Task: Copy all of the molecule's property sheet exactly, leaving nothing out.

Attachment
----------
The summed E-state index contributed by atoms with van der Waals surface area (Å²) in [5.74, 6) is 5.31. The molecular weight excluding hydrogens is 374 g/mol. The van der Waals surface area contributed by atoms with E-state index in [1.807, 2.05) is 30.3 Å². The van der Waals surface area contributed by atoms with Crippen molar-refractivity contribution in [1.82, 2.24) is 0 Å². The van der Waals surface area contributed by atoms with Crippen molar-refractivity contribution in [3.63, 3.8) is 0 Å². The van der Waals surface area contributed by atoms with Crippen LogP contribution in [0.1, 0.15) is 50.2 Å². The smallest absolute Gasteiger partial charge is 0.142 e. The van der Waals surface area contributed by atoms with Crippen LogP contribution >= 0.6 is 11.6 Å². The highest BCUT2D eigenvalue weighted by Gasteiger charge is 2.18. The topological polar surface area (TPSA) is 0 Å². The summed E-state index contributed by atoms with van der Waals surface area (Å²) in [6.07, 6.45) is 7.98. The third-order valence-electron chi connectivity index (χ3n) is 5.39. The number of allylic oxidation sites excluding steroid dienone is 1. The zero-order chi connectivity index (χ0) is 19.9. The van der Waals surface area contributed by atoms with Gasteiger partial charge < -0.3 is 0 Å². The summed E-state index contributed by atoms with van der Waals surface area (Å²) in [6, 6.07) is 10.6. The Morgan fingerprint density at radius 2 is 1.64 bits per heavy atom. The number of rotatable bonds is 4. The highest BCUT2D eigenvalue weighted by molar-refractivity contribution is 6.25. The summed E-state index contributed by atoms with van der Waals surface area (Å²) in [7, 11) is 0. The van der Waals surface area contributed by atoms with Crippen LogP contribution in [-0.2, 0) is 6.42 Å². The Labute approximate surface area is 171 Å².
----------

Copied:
The summed E-state index contributed by atoms with van der Waals surface area (Å²) in [5.74, 6) is 5.31. The molecular weight excluding hydrogens is 374 g/mol. The van der Waals surface area contributed by atoms with E-state index in [1.807, 2.05) is 30.3 Å². The van der Waals surface area contributed by atoms with Crippen molar-refractivity contribution in [1.82, 2.24) is 0 Å². The van der Waals surface area contributed by atoms with Crippen molar-refractivity contribution in [3.63, 3.8) is 0 Å². The van der Waals surface area contributed by atoms with Crippen LogP contribution in [0.1, 0.15) is 50.2 Å². The smallest absolute Gasteiger partial charge is 0.142 e. The van der Waals surface area contributed by atoms with Crippen LogP contribution >= 0.6 is 11.6 Å². The highest BCUT2D eigenvalue weighted by Gasteiger charge is 2.18. The topological polar surface area (TPSA) is 0 Å². The summed E-state index contributed by atoms with van der Waals surface area (Å²) in [6.07, 6.45) is 7.98. The third-order valence-electron chi connectivity index (χ3n) is 5.39. The number of allylic oxidation sites excluding steroid dienone is 1. The zero-order chi connectivity index (χ0) is 19.9. The van der Waals surface area contributed by atoms with Gasteiger partial charge < -0.3 is 0 Å². The summed E-state index contributed by atoms with van der Waals surface area (Å²) in [6, 6.07) is 10.6. The Morgan fingerprint density at radius 2 is 1.64 bits per heavy atom. The number of rotatable bonds is 4. The highest BCUT2D eigenvalue weighted by molar-refractivity contribution is 6.25. The summed E-state index contributed by atoms with van der Waals surface area (Å²) in [7, 11) is 0. The van der Waals surface area contributed by atoms with Crippen LogP contribution in [-0.2, 0) is 6.42 Å². The Labute approximate surface area is 171 Å².